Consumers can collectively sue companies for mass damage
MEPs: Unsafe products should be removed from the EU market, buyers to have a “right to repair”Europost , Brussels
During the EP session, lawmakers approved several pieces of legislation and resolutions with particular focus on consumer protection. Indicative in this respect is the adoption of the first EU-wide rules on collective redress for consumers.
Consumers in Europe will be able to collectively sue companies and thus will be better protected against mass harm situations triggered by scandals such as the recent Dieselgate.
Rapporteur Geoffroy Didier, French MEP from EPP Group insisted on achieving a fair balance between the interests of consumers and businesses while avoiding the risk of US-style class actions.
At each stage of the negotiations, I have been keen to listen to everyone and to strike a balance between legitimate increased consumer protection and the need for legal certainty for businesses, commented Didier, who was also the Parliament's negotiator for the Collective Redress Directive.
According to the adopted rules, only qualified entities, such as consumer organisations and independent public bodies, designated by EU countries rendering strict criteria, including their non-profit character, can bring representative actions for redress.
As to avoid abusive lawsuits, MEPs introduced the 'loser pays principle' and insisted that courts or administrative authorities might decide to dismiss manifestly unfounded cases.
The adoption of the directive is confirming the political agreement reached by EP negotiators and EU ministers in June this year. EU countries will have 24 months to transpose the Directive into their national laws once it is published in the Official Journal of the EU.
Also in the consumers domain, the Parliament adopted a resolution on a more sustainable Single Market for encouraging sustainable consumer choices. It promotes a culture of reuse and repair by tackling practices that shorten the lifespan of products.
Lawmakers called on the Commission to grant consumers a “right to repair” by making repairs more appealing, systematic and cost-efficient, whether by extending guarantees, providing guarantees for replaced parts, or better access to information on repair and maintenance.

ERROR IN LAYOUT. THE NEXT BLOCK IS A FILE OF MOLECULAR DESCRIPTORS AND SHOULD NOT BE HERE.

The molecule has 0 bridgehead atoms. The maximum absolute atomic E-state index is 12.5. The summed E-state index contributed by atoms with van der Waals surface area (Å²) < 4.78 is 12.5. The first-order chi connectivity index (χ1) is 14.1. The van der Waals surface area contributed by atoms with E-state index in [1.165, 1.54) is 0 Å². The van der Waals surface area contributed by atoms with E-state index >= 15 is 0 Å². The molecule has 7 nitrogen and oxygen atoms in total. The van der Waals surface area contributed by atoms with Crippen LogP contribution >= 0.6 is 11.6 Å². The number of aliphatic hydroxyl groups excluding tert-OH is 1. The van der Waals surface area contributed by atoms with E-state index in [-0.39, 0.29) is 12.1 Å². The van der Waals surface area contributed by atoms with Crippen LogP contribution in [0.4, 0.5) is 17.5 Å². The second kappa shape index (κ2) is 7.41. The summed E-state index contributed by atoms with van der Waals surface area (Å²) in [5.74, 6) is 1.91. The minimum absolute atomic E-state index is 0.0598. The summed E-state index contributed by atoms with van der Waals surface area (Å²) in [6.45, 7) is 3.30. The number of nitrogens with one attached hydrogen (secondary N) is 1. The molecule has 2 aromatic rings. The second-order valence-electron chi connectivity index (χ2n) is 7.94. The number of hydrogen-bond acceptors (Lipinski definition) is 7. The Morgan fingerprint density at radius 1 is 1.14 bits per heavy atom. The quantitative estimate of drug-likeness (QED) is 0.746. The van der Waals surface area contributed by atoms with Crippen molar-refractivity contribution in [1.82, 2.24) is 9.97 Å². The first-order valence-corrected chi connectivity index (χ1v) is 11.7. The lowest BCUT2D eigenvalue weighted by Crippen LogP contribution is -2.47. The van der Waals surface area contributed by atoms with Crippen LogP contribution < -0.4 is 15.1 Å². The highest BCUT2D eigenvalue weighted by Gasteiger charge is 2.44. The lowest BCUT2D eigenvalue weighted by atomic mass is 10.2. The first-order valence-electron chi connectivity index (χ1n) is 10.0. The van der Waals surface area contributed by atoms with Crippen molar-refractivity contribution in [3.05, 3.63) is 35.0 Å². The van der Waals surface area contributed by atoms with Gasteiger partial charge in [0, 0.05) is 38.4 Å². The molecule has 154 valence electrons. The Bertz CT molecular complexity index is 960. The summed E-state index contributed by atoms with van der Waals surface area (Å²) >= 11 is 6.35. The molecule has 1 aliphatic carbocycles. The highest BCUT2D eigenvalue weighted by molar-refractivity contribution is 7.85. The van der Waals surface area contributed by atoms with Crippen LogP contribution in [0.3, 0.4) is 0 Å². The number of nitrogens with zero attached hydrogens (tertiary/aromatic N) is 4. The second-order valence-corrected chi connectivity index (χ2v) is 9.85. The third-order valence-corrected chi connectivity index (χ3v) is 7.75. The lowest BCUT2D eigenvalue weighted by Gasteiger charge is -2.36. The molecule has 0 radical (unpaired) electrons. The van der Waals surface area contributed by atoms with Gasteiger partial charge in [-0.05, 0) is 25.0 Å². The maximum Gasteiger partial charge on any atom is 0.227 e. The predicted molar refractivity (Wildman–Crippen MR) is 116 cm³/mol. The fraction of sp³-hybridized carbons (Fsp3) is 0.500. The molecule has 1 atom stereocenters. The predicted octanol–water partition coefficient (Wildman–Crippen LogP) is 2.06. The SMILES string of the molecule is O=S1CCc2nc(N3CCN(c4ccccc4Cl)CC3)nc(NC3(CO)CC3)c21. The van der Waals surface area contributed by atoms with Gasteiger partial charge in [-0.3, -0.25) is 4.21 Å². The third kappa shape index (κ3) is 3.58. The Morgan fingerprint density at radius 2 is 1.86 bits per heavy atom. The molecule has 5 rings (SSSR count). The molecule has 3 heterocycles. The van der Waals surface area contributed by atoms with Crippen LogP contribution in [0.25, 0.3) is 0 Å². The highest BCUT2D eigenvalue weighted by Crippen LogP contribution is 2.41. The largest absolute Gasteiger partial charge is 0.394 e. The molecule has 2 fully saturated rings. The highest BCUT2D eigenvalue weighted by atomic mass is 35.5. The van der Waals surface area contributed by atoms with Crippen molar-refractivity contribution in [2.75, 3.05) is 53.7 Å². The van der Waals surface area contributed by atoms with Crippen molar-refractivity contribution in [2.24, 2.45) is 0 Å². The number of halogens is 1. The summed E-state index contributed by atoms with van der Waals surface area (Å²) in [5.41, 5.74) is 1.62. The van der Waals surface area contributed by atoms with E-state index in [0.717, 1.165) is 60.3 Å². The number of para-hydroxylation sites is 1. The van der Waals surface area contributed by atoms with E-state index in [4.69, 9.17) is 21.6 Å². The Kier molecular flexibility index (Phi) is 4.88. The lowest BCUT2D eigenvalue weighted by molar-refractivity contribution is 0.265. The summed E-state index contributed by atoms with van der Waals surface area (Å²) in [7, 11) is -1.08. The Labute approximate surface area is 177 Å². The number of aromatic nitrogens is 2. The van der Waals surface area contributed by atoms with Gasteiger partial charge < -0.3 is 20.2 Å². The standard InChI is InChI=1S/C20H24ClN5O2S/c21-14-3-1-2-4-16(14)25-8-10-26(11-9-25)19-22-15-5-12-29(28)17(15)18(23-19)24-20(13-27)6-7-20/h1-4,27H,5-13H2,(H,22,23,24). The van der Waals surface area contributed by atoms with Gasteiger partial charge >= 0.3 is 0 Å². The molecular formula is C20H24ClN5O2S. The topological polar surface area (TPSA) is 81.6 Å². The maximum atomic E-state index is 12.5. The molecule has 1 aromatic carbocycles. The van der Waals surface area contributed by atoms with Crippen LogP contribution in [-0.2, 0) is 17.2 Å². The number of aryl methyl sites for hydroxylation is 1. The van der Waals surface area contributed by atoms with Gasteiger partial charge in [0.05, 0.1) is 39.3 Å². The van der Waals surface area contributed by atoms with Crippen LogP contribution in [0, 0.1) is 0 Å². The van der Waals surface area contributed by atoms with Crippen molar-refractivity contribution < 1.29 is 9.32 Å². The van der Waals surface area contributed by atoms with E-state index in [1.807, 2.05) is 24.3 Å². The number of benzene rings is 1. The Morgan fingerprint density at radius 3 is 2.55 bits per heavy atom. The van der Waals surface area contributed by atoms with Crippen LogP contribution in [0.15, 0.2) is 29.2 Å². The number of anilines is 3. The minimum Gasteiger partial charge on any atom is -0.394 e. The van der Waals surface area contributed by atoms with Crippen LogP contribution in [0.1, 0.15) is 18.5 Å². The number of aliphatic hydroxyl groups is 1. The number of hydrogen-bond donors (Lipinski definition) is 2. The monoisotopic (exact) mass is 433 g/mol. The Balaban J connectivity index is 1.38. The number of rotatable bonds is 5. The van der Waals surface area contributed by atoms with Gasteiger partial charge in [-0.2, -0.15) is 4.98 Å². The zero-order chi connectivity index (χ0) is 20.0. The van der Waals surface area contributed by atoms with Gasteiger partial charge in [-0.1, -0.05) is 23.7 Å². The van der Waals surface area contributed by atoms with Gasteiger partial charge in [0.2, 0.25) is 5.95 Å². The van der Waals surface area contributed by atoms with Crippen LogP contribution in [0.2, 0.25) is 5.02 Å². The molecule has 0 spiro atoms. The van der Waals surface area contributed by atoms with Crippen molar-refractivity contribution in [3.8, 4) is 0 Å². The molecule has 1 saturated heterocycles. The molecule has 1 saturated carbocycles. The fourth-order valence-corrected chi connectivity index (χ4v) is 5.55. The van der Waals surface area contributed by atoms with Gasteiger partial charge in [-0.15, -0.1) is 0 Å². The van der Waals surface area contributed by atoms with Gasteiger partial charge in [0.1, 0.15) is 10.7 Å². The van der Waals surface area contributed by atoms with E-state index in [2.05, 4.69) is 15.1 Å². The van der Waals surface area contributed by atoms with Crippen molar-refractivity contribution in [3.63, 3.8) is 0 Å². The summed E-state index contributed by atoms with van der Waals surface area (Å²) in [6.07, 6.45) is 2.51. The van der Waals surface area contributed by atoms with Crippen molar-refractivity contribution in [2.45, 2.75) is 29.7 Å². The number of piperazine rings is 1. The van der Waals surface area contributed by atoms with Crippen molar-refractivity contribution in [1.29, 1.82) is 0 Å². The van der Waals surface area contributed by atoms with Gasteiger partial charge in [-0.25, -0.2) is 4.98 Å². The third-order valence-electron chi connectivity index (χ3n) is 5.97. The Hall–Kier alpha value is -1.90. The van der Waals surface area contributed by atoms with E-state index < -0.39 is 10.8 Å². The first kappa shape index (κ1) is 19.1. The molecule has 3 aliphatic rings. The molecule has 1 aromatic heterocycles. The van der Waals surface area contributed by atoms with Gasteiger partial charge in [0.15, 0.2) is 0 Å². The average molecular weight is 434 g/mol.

MEPs insist on increasing support for second-hand goods markets, call for measures to tackle practices that shorten the lifetime of a product, and endorse sustainable production.
They also reiterated their demand for a common charger system to reduce electronic waste and want products to be labelled according to their durability.
The time has come to use the Green Deal objectives as the foundation of a single market that promotes durable products and services by design, stated rapporteur David Cormand, French MEP from Greens/EFA.
With an overwhelming majority, the Parliament adopted a resolution, authored by German EPP MEP Marion Walsmann, on product safety in the Single Market that calls for greater efforts to remove unsafe products from the EU market and to adapt product safety rules to the digital age.
Existing product safety rules have to be made fit for the digital age, since products with emerging technologies such as Artificial Intelligence embedded in them challenge these rules, rapporteur Walsmann said.
MEPs highlighted that all products - no matter in which part of the world they are manufactured - circulating within the EU, must comply with product safety rules. These rules have to assure fairer competition between companies, guarantee traceability and provide reliable product information to consumers.
They urged online platforms and marketplaces to take proactive measures to tackle misleading practices.